Browse Prior Art Database

Fault Recovery in Multichannel Optical Links

IP.com Disclosure Number: IPCOM000111510D
Original Publication Date: 1994-Feb-01
Included in the Prior Art Database: 2005-Mar-26
Document File: 2 page(s) / 70K

Publishing Venue

IBM

Related People

Italiano, GF: AUTHOR [+2]

Abstract

Future high-speed optical links will use wavelength-division-multiplexing, where multiple high-speed data streams (typically up to 1 Gb/s each) will be sent over the link using different wavelengths of light. It is important to recover efficiently from faults where either the link or one of the nodes at the end of the link fails.

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This is the abbreviated version, containing approximately 52% of the total text.

Fault Recovery in Multichannel Optical Links

      Future high-speed optical links will use
wavelength-division-multiplexing, where multiple high-speed data
streams (typically up to 1 Gb/s each) will be sent over the link
using different wavelengths of light.  It is important to recover
efficiently from faults where either the link or one of the nodes at
the end of the link fails.

      In the invention, it is assumed in the event of link failure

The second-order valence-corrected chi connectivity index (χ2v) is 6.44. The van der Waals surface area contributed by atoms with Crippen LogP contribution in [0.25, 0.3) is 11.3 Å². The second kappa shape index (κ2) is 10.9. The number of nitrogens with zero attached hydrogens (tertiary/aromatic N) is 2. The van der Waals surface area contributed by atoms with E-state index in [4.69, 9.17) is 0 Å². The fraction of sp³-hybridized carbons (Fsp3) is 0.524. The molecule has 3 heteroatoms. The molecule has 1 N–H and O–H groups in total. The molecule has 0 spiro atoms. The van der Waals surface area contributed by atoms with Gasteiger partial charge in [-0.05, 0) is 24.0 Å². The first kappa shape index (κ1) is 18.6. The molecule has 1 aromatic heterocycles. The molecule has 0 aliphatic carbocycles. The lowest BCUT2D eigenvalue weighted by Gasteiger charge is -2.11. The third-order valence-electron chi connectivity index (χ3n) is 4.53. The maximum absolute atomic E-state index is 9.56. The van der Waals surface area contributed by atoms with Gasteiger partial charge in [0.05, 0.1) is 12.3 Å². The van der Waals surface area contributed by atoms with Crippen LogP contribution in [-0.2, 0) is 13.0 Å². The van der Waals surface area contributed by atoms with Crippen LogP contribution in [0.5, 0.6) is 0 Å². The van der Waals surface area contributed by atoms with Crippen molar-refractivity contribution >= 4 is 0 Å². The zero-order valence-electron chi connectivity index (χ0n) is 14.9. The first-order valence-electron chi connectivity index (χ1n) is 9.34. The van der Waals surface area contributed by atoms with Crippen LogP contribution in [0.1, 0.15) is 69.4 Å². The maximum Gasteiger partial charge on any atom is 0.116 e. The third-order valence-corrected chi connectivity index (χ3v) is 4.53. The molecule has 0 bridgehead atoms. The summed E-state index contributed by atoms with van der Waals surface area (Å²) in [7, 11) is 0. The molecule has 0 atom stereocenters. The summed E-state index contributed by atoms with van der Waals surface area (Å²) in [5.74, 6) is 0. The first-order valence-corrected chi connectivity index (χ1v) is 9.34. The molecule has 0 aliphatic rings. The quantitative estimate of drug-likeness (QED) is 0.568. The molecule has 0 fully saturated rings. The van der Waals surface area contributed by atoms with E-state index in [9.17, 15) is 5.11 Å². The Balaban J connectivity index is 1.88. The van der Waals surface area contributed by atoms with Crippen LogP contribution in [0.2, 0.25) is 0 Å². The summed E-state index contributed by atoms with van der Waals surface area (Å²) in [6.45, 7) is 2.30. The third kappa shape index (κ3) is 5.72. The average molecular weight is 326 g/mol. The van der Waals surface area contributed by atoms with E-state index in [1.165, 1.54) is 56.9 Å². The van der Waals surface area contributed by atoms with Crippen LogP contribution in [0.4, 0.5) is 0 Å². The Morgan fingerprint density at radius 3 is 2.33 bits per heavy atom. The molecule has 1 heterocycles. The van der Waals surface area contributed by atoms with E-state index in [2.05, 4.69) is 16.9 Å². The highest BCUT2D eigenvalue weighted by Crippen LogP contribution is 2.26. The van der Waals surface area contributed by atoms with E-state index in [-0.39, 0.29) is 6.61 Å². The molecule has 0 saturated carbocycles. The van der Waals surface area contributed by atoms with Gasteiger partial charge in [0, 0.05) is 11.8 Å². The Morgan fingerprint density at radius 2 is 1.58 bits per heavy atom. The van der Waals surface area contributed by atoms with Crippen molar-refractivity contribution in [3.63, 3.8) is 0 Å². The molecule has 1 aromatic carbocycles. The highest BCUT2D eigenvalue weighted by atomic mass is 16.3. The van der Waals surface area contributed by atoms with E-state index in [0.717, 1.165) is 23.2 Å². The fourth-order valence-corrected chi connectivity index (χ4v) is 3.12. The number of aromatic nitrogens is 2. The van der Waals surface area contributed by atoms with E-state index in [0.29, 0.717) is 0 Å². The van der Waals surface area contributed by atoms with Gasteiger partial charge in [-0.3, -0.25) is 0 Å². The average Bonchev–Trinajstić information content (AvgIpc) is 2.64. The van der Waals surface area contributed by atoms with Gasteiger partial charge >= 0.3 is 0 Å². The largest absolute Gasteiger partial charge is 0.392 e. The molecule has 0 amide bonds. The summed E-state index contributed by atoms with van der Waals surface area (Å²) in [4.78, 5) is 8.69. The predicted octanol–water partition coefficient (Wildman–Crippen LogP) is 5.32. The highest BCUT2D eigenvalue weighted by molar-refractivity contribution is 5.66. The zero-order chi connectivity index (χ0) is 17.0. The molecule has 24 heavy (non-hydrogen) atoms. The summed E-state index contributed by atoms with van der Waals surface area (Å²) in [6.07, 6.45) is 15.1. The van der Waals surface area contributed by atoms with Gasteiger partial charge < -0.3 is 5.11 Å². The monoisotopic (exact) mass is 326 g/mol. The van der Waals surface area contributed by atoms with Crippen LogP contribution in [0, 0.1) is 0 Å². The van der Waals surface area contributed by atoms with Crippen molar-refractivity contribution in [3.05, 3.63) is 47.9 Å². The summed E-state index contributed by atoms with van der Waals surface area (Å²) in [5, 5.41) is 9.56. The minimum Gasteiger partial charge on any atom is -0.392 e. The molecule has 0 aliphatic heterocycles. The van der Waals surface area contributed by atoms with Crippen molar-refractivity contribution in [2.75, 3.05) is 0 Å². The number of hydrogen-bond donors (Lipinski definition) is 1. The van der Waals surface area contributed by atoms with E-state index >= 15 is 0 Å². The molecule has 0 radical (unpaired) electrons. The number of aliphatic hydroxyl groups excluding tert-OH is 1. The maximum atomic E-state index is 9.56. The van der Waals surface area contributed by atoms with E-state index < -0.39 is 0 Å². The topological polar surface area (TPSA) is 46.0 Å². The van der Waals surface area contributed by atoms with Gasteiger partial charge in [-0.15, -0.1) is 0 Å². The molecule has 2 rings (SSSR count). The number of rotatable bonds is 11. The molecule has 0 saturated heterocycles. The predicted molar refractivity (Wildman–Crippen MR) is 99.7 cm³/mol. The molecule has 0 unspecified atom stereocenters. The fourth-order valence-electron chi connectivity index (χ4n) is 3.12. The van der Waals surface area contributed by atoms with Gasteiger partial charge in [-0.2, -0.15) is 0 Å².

that there is another path using which the two nodes may communicate.
It is further assumed that either node can be put into loop-back
mode, a mode wherein all the signals on the link from the other node
are reflected back to that node on the link.

      Periodically, the nodes A and B exchange test messages to
determine whether the link is up or down, as in other links.  If no
response is received from node B, then node A knows that either the
link is down or that node B is down.  If node B is up (i.e., the link
is down), then it goes into loop-back mode, where all the energy from
node A is reflected back to that node.  Node A continues to test the
link periodically by sending a test message on one of the channels
and checking if it is reflected back.  If it is reflected back, then
the link is considered to have come up.  Node A then informs node B
using the separate communication path (assumed to be available) that
the link is up again.  Node B then comes out of loop-back mode and
resumes normal operation.

      If node B is down, then when it comes back up, it goes into
loop-back mode.  Node A continues to test the link periodically by
sending a test message on one of the channels and checking if it is
reflected back.  If it is reflected back, then the link is considered
to have come up.  Node A then informs node B using the separate
communication path (assumed to be available) that the link is up
again.  Node B then comes out of loop-back mode and resumes normal
op...